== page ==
Tiny Ellie relies on urgent blood transfusion to stay alive

A four-week-old kitten who was on the brink of death was saved by a transfusion of dog’s blood.

The canine blood kept little Ellie – who, at just 10 ounces, was less than a third of the weight of a bag of sugar – alive.

The rare procedure was only performed because there was not enough time to find a suitable cat donor.

Since then Ellie has beaten the odds and is now fighting fit.

Emergency vets and vet nurses at our clinic in Gateshead, along with cat lover Maureen Franklin, founder of the New Beginnings Cat Rehoming charity, played a vital role in Ellie’s recovery.

  1. Ellie's struggle

    Little Ellie needed an emergency blood transfusion after becoming anaemic due to a flea infestation.

    Tiny kitten receiving oxygen from mask during Vets Now treatment
  2. Ellie's struggle

    She received blood from hero donor dog Bella.

    Bella the dog sitting in the garden before Vets Now blood transfusion
  3. Ellie's struggle

    Ellie was named after this cat, who also donated blood to her.

    Cat blood donor lying down before Vets Now blood transfusion
  4. Ellie's struggle

    Thankfully, after dicing with death for several days, Ellie has since made a full recovery.

    Tiny kitten, Ellie, recovering after blood transfusion at Vets Now

“I got a call about Ellie overnight to say she was very poorly,” said Maureen, 68, who has saved countless cats since setting up New Beginnings five years ago.

“She was absolutely covered in fleas and when we got her to the vets she had no red cells and her gums were actually white.

“She needed a transfusion and because it was so urgent, they did that with blood from a dog.”

Veterinary nurse Helen Spry, who works in our Gateshead clinic, saved the day, not only by administering the vital transfusion, but by allowing her own dog, Bella, to act as the blood donor.

The life-saving procedure, known as a xenotransfusion, kept the desperately ill kitten alive in the short term, but she soon took a turn for the worse again.

Our team proved to be the salvation once more for Maureen and her little kitten.

Like all of the nationwide network of clinics and hospitals, it’s open through the night, seven days a week, and day and night at weekends and bank holidays.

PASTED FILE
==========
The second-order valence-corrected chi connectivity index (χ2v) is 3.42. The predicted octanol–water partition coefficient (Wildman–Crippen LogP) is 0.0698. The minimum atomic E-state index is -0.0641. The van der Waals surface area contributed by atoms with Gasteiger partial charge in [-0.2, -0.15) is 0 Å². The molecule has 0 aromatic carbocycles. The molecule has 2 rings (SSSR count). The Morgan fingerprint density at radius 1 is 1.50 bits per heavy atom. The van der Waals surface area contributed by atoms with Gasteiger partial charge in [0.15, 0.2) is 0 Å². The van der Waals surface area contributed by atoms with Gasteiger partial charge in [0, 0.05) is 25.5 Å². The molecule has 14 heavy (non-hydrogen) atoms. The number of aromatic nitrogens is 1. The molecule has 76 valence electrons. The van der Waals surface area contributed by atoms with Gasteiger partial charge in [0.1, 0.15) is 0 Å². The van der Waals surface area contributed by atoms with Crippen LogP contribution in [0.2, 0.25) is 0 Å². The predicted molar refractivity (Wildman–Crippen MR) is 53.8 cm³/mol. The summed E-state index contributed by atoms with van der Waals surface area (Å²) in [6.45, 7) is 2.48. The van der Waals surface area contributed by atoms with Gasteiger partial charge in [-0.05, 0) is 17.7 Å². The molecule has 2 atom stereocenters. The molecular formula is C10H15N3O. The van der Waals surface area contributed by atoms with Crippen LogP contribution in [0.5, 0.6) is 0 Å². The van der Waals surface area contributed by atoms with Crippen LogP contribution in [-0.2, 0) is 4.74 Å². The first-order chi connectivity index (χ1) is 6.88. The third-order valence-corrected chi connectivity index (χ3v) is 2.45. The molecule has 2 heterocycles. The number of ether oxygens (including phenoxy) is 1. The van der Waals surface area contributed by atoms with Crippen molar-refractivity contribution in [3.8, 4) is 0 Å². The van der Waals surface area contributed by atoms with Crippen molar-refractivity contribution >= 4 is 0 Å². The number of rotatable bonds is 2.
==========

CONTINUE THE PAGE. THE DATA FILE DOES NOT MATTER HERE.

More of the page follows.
“Ellie was suffering from severe anaemia,” said senior emergency vet Sara Jackson.

“Blood transfusions between two species are not common. But if we didn’t do it, she would have died, so we had nothing to lose.

“Although the xenotransfusion kept her going for several days, it wasn’t enough and she deteriorated again and we needed to organise a feline blood donor.”

Cat’s blood is a little harder to come by than dog’s blood so with time running out, Maureen put out an urgent call to her charity’s 6000 followers.

Thankfully, one of them had a healthy cat she thought might fit the bill and checks at Vets Now found she was a suitable donor.

“The donor cat was an absolutely perfect match, so it was able to go ahead in the nick of time,” said Maureen.

Following the donation and dedicated after-care, little Ellie soon showed signs of a remarkable recovery.

“She somehow made it through the night and in the morning she was much brighter and even eating and playing,” said Sara.

Image of a kitten who needed a cat blood transfusion to survive
Ellie looking much brighter after her blood transfusion

Kind-hearted supporters of New Beginnings rallied round to meet the cost of the skilled Vets Now treatment and Maureen was thrilled to have the kitten safely back.

“I had a cat who needed a transfusion years ago so I know the difference it can make,” said Maureen. “But it was still amazing to see how she looked.

“When she went in she was nearly dead and she was so weak she could barely lift her head up.

“Vets Now did an amazing job with her and we’re so grateful to them. Just the week before I had two cats die before I could get them help so it was beautiful to get her home.

“She was soon running around the living room and putting on weight. She had actually been called Angel but I think it was only right that we renamed her Ellie after the cat that saved her.”

Sara, who is district clinical lead at Vets Now, said Ellie’s remarkable case epitomised what Vets Now is all about.

She added: We had multiple critical cases in the clinic that night and Helen said ‘let’s try a blood transfusion’ because there was no other option.

“Helen was transfusing the kitten while closely monitoring another critical patient I was working on. It really was awesome teamwork.”

The Vets Now clinic in Gateshead – where Ellie received treatment – is one of more than 60 across the UK that are open through the night, seven-days-a-week, and day and night on weekends and bank holidays, to treat any pet emergencies that may occur.

All of Vets Now’s premises have a vet and vet nurse on-site at all times.